Chipping frozen clumps of chicken poo off the floor of my chicken coop in the middle of winter is not my idea of a good time.
I figured this out fast my very first year raising chickens – it is cold, hard, back-breaking work.
Then I discovered it’s ok to leave all that chicken waste in the coop – if you use the deep litter method.
The deep litter method is a means of composting chicken waste in the chicken coop. To use the deep litter method for chickens, you add layers of bedding such as straw or pine shavings and mix them in. Over time, the litter and manure will compost, creating warmth for the chickens and keeping them and their coop healthy.
In this article, we’ll give you a guide to use on how to use the deep litter method for chickens.
We’ll take a look at the pros and cons of using the deep litter method and help you understand what kinds of bedding will work best.
But first, let’s define what the deep litter method for chickens is.
What Is the Deep Litter Method for Chickens?
Here is a video by Carolina Coops explaining the deep litter method, and how it works. They recommend using a product they sell, which is industrial hemp, instead of wood shavings. You will notice in this article I recommend wood shavings, primarily because it works so well and is so inexpensive. The hemp is $60 per bag. I include this video mainly because it does a great job explaining the deep litter method.
The deep litter method for chickens is a type of coop management based on the principles of composting. Rather than completely cleaning out your chicken coop several times per month, you continually add bedding to the chicken coop and allow it to compost along with the chicken manure.
Occasionally, you may need to turn the bedding over to facilitate composting, but overall, the maintenance required is much lower. So instead, clean out the coop once or twice per year. Then, you can use the composted bedding in your garden and flower beds but leave a few inches of material behind to facilitate the next round of deep litter.
The composting process will create heat, which keeps your chickens a little bit warmer in the winter. It will also create a means for beneficial microbes to grow. These microbes will control pathogens, which will help your chickens to be healthier.
I love using the deep litter method for my coop, but it has pros and cons. However, if you know what they are, you’ll be able to decide if this method is suitable for you and your chickens.
Pros and Cons
Pros of the Deep Litter Method
- It’s easy. The deep litter method doesn’t take a lot of work, and it isn’t physically demanding, either. There’s no complicated system to follow, and you can use the type of bedding you like best.
- It keeps your chickens warm. The deep litter method is great if you live in a climate with cold, harsh winters. Although most breeds of chicken are pretty cold hardy, they can still get frostbite on their toes and comb. So the deep litter method will add a little bit of free, natural heat to your chicken coop.
- Your chickens will do most of the work for you. While you may need to stir up the litter every once in a while, your chickens love to dig and scratch in compost. They’ll likely do most – if not all of the work for you. They’ll dig through the bedding, scratching it up, turning it over, and snacking on bugs, vermin, and little bits of food that might be in it.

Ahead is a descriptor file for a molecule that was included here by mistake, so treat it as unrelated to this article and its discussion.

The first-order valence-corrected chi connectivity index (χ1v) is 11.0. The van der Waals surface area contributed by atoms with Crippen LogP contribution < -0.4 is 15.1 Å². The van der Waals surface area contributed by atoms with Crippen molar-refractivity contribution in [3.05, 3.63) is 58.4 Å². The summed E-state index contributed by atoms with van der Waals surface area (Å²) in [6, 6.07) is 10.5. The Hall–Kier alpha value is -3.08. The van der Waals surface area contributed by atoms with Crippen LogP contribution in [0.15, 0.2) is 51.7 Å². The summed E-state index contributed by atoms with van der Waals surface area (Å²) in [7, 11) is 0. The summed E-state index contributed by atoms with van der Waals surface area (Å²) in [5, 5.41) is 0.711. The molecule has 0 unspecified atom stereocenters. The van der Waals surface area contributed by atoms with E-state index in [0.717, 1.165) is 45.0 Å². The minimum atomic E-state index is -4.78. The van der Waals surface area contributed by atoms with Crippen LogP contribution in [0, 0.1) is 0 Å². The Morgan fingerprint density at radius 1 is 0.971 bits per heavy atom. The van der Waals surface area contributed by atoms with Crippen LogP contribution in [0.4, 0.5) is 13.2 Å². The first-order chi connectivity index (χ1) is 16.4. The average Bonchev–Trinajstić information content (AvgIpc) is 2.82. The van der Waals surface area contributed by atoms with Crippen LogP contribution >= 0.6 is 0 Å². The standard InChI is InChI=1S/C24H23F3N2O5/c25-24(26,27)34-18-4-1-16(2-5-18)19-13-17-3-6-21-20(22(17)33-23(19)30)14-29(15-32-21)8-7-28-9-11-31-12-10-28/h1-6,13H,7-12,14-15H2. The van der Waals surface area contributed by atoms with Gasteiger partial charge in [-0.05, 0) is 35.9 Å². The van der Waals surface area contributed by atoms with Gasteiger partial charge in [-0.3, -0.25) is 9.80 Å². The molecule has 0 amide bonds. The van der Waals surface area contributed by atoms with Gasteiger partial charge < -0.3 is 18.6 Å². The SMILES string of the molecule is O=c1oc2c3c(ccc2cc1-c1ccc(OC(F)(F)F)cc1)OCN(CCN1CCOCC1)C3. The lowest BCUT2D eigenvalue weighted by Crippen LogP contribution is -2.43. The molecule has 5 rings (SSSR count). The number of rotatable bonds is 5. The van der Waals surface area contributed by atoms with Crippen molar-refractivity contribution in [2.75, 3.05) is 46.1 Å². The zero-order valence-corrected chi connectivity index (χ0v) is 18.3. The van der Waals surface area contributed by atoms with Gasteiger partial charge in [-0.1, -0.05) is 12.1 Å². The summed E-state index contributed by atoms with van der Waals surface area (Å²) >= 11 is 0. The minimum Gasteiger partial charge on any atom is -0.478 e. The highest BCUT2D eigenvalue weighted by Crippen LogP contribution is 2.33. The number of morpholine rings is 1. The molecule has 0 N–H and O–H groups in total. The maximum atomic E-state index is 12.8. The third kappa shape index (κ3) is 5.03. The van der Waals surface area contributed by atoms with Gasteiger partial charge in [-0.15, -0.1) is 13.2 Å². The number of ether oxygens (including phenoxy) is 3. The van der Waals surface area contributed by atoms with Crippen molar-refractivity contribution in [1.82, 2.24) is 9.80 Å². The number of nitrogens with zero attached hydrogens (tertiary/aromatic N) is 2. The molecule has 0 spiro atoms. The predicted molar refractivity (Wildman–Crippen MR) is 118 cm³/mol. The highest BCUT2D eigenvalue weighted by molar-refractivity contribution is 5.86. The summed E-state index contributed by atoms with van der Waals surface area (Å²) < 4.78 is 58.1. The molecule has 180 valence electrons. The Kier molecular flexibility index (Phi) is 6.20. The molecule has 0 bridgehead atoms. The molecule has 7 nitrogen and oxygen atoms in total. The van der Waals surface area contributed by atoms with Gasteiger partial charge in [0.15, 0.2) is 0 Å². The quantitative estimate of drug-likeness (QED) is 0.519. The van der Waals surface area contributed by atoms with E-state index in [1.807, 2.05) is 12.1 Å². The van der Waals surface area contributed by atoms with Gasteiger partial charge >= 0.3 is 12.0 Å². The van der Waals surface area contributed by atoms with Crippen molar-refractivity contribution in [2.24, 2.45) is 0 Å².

- It takes care of the chicken waste. You won’t have to worry about disposing of chicken waste. Left on its own, chicken manure is smelly, gross, and can grow dangerous pathogens. However, the deep litter method will compost and decompose those droppings, creating a more sanitary coop for your chickens and you.
- The microbes produce vitamins. Microbes in the decomposition process will provide Vitamins B12 and K for your chickens, which will help make up for vitamin deficiencies in their winter feeding.
- Dust bathing. The deep litter method creates a warm, safe spot for your chickens to dust bathe in the winter, which is a lovely gift to them when there is snow outside. In addition, dust bathing helps prevent mites and other skin issues.
Of course, just like with anything, there are cons to the deep litter method, and you should be aware of potential sources of problems before you jump into this method.
Cons of the Deep Litter Method
- The litter must be turned regularly. To decompose, the litter needs oxygen. If the chickens aren’t turning the bedding enough, you’ll have to take a good old shovel and rake to the coop and do it yourself.
- Ammonia can build up in the coop. If the coop bedding is too wet, it can create ammonia fumes. If the fumes build up, they can cause irritation to your chickens’ eyes or worse. If you smell ammonia at all, you’ll need to add lots more dry bedding to the coop or clean it out and start over.
- You’ll want to avoid DE, lime, or other types of pesticides and miticides. Products like DE or lime will inhibit the growth of good microbes, which will prevent your bedding and manure from breaking down properly.
Types of Litter Used for the Deep Litter Method
There are plenty of options for what kind of ‘stuff you can use as litter in your chicken coop. And no, we don’t mean cat litter! Instead, we’re talking about coop bedding, and you can choose the type that fits your lifestyle, budget, and accessibility.
You’ll want to consider what you put in. Remember, the deep litter method is based on the rules of composting. In a typical compost pile, you would want to have 30 parts carbon to 1 part nitrogen. Your chicken bedding is the carbon, and their manure is the nitrogen. You don’t have to get too technical to get it right, but just keep in mind that you need a LOT of carbon to offset the amount of chicken poo!